Modern trolleybuses are probably a better option. They cost little more than buses to operate and with modern batteries do not need over headlines over the full route If you take Ipswich it could be overhead lines in the busy central area and then on batteries for the rest of the route and a fast charge point at the far terminus. Ideally the return path for the power is via the road as this simplifies the overhead infrastructure and means you can use a pantograph on the trolleybus making engaging and disengaging with the overhead line simple. All modern trolleybuses are single deck they are also near silent and don't have the noise problem of trams. Trolleybuses can also go into residential areas unlike trams. Trolleybuses are well equipped to cater for varying passenger loads. It can run as a two car unit at peaks and single off peak maximising efficency

  5. Councils to bid for share of £675m fund to invigorate UK high streets

    I don't see councils spending much of it if any on buses and I don't see councils spending any of it sensibly

    The problem we have is we have far to many shops for modern needs so we need fewer High Streets and those remaining need to become less dependent on retail

    Local councils are being invited to bid for a share in a new £675m government fund set up to help reinvigorate the country’s beleaguered high streets.
    The so-called future high street fund was announced by the chancellor, Philip Hammond, in the budget, and is intended to allow high streets to combat the challenges of the growing influence of online shopping by turning town centres into “vibrant community hubs”.
    The fund, which opened on Boxing Day, will allow councils to plough money into transport and converting retail units into homes.

  6. I knew you'd come to your senses if we waited long enough, Steve! (No, it's not another one of my attempts at a bus joke, nor have I started on the Christmas sherry . . . yet).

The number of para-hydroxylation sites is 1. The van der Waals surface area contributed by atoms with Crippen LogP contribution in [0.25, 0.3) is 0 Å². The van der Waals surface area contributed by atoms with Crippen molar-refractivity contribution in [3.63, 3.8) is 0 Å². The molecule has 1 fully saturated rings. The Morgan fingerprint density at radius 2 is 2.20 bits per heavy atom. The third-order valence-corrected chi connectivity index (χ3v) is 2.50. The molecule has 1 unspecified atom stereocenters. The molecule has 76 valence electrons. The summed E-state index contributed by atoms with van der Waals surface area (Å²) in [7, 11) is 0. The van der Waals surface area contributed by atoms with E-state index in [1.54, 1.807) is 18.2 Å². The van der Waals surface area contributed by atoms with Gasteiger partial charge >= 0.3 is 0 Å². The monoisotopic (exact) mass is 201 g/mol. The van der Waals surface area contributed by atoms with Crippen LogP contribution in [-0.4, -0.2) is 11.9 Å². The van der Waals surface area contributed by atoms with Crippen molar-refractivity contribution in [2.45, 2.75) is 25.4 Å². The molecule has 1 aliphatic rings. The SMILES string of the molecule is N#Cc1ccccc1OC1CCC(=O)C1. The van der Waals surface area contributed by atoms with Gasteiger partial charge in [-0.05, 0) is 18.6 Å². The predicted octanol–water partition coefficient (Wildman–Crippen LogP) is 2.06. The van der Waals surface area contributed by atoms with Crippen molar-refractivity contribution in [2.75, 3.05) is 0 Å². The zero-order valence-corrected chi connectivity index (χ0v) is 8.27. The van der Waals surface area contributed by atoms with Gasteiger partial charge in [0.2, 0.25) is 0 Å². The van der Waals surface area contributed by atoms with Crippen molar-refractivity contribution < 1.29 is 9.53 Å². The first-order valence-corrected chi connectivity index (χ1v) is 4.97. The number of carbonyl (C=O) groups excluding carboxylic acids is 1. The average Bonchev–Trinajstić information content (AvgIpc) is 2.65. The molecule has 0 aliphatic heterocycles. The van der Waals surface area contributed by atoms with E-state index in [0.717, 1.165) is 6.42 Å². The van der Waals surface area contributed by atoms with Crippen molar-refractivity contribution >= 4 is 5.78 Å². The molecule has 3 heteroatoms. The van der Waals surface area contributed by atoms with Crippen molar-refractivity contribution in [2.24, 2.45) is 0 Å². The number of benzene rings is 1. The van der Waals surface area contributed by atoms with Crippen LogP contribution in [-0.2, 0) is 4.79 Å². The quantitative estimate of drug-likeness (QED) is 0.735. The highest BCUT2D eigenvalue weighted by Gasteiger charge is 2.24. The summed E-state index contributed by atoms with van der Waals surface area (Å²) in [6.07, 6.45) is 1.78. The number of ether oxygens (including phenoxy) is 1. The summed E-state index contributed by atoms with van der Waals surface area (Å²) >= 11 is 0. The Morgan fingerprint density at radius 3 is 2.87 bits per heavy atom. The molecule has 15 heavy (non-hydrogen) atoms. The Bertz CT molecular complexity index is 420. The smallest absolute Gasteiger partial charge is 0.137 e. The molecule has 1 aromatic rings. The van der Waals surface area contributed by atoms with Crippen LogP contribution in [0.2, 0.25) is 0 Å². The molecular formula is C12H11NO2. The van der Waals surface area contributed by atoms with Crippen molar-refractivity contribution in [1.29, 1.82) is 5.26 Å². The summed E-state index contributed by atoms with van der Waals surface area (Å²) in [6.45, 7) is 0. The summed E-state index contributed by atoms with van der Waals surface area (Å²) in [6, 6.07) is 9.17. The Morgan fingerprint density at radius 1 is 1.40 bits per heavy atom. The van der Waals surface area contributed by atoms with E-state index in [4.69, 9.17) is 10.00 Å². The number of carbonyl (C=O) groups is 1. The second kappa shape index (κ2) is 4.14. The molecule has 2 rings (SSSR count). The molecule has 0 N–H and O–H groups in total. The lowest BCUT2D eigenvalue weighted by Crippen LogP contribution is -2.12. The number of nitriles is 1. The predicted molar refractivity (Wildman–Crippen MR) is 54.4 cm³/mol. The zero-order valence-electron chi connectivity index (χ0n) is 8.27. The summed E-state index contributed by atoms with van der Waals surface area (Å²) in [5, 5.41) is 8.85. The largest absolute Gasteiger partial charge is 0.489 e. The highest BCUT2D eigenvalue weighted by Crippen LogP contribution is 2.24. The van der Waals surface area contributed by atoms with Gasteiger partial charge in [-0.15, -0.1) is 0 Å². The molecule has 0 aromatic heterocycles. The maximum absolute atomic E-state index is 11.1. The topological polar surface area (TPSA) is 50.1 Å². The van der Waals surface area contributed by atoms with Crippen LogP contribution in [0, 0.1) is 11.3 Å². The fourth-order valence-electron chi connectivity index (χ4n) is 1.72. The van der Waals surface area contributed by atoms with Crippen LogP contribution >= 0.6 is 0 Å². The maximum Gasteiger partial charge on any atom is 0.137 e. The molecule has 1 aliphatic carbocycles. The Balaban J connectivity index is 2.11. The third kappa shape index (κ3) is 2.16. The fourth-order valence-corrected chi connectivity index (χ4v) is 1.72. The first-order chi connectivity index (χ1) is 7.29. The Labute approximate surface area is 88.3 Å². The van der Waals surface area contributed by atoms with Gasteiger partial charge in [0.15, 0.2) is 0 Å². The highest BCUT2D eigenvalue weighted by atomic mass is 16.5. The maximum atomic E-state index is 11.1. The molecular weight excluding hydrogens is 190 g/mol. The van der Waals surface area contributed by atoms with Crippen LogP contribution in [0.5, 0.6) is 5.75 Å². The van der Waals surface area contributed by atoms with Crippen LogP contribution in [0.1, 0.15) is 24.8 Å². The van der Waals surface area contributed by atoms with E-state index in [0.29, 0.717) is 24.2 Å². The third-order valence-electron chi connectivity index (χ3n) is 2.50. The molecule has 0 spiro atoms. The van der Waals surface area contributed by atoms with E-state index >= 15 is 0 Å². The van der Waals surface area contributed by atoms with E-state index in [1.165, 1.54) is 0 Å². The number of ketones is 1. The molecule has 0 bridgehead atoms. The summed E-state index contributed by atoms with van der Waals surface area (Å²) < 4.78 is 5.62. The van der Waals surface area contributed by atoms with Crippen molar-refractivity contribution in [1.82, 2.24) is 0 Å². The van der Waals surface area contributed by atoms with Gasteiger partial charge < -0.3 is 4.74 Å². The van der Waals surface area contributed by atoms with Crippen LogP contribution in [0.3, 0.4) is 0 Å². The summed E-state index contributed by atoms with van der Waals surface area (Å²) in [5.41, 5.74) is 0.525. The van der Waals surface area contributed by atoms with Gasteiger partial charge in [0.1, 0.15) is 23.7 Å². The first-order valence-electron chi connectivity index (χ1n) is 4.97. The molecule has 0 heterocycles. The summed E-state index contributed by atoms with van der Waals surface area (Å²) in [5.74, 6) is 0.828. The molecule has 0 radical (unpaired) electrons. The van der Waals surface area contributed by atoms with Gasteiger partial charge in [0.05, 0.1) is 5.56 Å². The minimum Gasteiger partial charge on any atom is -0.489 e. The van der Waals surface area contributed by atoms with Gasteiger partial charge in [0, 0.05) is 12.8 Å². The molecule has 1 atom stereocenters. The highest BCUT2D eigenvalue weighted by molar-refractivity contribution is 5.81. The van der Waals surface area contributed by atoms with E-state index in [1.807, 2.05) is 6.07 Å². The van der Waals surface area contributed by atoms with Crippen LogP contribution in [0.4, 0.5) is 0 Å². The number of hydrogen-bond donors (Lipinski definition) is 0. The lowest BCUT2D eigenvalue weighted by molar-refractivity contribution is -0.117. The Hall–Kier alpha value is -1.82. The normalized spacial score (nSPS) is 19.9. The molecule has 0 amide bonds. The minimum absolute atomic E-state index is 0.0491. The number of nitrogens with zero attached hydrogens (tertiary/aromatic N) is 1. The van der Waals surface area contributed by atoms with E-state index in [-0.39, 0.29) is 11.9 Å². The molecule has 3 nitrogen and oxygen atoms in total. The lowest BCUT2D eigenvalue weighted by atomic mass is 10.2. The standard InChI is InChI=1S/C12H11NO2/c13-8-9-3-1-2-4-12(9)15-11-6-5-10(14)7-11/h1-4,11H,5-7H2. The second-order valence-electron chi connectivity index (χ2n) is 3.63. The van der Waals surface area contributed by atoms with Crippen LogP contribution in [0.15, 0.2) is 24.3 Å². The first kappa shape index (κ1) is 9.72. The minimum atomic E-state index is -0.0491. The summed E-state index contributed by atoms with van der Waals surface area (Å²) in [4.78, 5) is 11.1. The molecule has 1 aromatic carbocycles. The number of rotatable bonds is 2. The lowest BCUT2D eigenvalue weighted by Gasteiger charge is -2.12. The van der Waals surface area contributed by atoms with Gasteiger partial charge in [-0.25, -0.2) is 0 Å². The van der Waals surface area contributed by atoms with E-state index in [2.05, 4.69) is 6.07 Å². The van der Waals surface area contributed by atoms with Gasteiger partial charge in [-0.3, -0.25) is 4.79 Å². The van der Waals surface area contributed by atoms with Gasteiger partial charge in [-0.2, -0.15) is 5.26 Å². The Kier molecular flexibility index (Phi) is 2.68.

1. Told you it wasn't about my Friday nights out! Where would be be without dreams eh!!

    2. And that's what, too often, has gone out of the industry (and a lot else). The idealism.

      No, not the same as fanaticism. The passengers aren't the problem. It came home with one of those endless stupid local press articles about Xmas shopping. But, out of the mouth of babes . . . one interviewee confessed her way of coping with the mad parking and traffic was she'd used the bus, though "the poor driver had to put up with a lot of stick about being 20m late"; a miracle, was that all??

      The public will give buses a chance, and again and again. But how many in the industry believe it? Until the bosses stop thinking that "look after the bottom line and nothing else matters" and realise that until you look after everything else the bottom line might as well not matter either.

      Passengers (and the staff) are your most valuable asset. They need to be cherished. We forget it at our peril. It's always been the same, whether the bus companies were offshoots of the rail companies, nationalised by stealth or by design, or privatised. When will we ever learn? It not the first time I've asked that, and doubtless it won't be the last.

      We can do it. If we can't we will have nobody to blame but ourselves. There is a lot of goodwill out there. But it needs to be harvested. We need to banish CBA and LOBNH (look it up). A score of 0/10 not 9/10 as so often.

    3. I tend to think of it as the opposite - somebody there but completely in the dark.